Pubdate: Tue, 22 Jan 2008
Source: News-Journal (Mansfield, OH)
Copyright: 2008 News-Journal.
Bookmark: (Marijuana)
Bookmark: (Cocaine)
Bookmark: (Corruption - United States)
Bookmark: (Policing - United States)


CLEVELAND - A woman wrongly convicted by the federal government with
help from a drug informant who lied served 16 months in prison before
she was released with no home to return to and a 3-year-old daughter
who didn't recognize her.

Defense attorneys say a street-smart but dishonest informant and a
federal agent working without oversight manipulated the system to
convict Geneva France and dozens of others.

"They stole the truth," France said. "I don't think I'll ever trust
people again. It's too hard. I don't know how a human being with a
heart could stand up there and lie about another person. They stole
part of my life."

France, 25, was convicted of being a drug courier - a conviction that
prosecutors now acknowledge was built on lies. A judge released her in
May. Her case was part of an extensive operation to stem the flow of
drugs in Mansfield.

Federal prosecutors in Cleveland charged her and 25 others from
Mansfield in 2005, based on the work of informant Jerrell Bray and
Drug Enforcement Administration agent Lee Lucas. Twenty-one people
were convicted.

U.S. Attorney Greg White has admitted there are major problems with
the case.

White told the News Journal he would comment further on the case on

Several area law enforcement officers were named in a federal lawsuit
filed by Joshawa Webb, 28, a Mansfield man who wrongfully spent 20
months in jail. Webb is suing the USDA and other police officers for
an investigation involving Bray, who later told investigators he and
Lucas helped convict innocent people.

Federal prosecutors were expected to ask a judge Tuesday or Wednesday
to throw out the convictions of 15 men imprisoned in the same tainted
investigation, including the case against a man serving 30 years in

U.S. District Judge John Adams told attorneys Tuesday that he hopes to
have the men out of prison by Feb. 1.

"This does not happen, it just does not happen," said federal public
defender Dennis Terez. "But what the prosecutors did was the right

"There's an investigation going on in looking at the relationship with
Mr. Bray and these cases," White said. "That's being conducted by the
Department of Justice. We are looking at the matter of how we address
the fundamental fairness of prosecuting these defendants. We're going
to do what's right."

Most of the men had pleaded guilty to drug charges, but prosecutors
said they lack the evidence needed to convict them if the cases were
to go to trial.

In recent weeks, a special federal prosecutor and an investigator
spent hours listening to France, hoping to determine how a massive
drug investigation, spearheaded by the DEA, became a debacle.

France said she believes her trouble began when one of her friends
introduced her to the man the friend dated - Bray. He scared France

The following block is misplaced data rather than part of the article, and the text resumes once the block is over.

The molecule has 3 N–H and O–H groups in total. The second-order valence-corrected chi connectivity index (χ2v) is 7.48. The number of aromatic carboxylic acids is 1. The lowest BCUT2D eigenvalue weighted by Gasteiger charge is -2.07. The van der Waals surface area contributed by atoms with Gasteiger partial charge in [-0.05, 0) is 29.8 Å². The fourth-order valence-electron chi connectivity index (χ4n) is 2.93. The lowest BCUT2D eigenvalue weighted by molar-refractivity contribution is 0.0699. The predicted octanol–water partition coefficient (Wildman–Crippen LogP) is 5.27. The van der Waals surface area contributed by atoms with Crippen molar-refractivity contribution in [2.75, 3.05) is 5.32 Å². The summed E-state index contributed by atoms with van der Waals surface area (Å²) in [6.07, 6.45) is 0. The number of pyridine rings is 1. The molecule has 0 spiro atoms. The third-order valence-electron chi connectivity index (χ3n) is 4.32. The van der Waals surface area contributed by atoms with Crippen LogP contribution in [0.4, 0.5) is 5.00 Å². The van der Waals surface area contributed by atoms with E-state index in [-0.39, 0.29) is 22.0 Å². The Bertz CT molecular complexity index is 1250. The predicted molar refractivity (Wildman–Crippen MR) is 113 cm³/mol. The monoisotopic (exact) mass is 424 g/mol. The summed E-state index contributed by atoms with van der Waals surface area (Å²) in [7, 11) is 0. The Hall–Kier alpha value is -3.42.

immediately, bragging about how he could stuff her in a trunk, take
her to Cleveland and no one would ever hear from her again.

He also asked France out for a date. She refused.

At 6 a.m. Nov. 10, 2005, federal agents pounded on her door. She
opened it, and authorities burst in, placing her youngest daughter,
Leelasha, on the couch as they searched for drugs. They found nothing.

"I didn't know what to think," France said. "I was getting my children
ready for school when all of a sudden people start screaming, 'Where
are the drugs?' There were no drugs."

France had never been in trouble. In court, she refused a plea
agreement of three or four years in prison, went to trial and was
sentenced to 10 years in prison.

Bray, acting as informant for the DEA, and Lucas said they bought more
than 50 grams of crack cocaine from her about 2 p.m. Oct. 25, 2005, a
time when France said she was braiding a friend's hair.

No surveillance photos, which are standard in tracking drug dealers,
were taken in France's case.

It was her word against Lucas'.

"There he was, this big DEA agent who had worked in Bolivia, and there
I was, this woman from Mansfield," France said.

France spent time in prisons in West Virginia and Kentucky and earned
12 cents an hour cleaning. For every three hours of work, she earned
enough money to pay for one minute of talking to her daughters on the

"I thought I was going to be in prison for 10 years, and I just gave
up," she said.

Finally, in May, the case unraveled. Bray got in a fight while selling
marijuana on Cleveland's West Side and shot a man. Stewing in jail,
Bray admitted he lied about France, saying she never sold any drugs
and shouldn't be in prison. On June 29, federal prosecutors asked a
judge to release her immediately.

France walked out of federal prison with $68 and a bus ticket. Her
landlord had evicted her from the rental during her incarceration, and
everything she owned had been tossed on the street.

It was unsettling seeing her children, Kyelia, 8; Kateria, 6; and
Leelasha, 3. Her older children loved her, but they couldn't
understand why she was gone. Her youngest daughter didn't recognize
her and wouldn't go near her.

Lucas, the DEA agent, has declined to speak about the case. Bray has
been sentenced to 15 years in prison for perjury and violating civil
rights related to the Mansfield cases.

He is cooperating with the U.S. Justice Department's internal
investigation of the case. His attorney, John McCaffrey, has urged a
detailed look into how the DEA handled Bray. 
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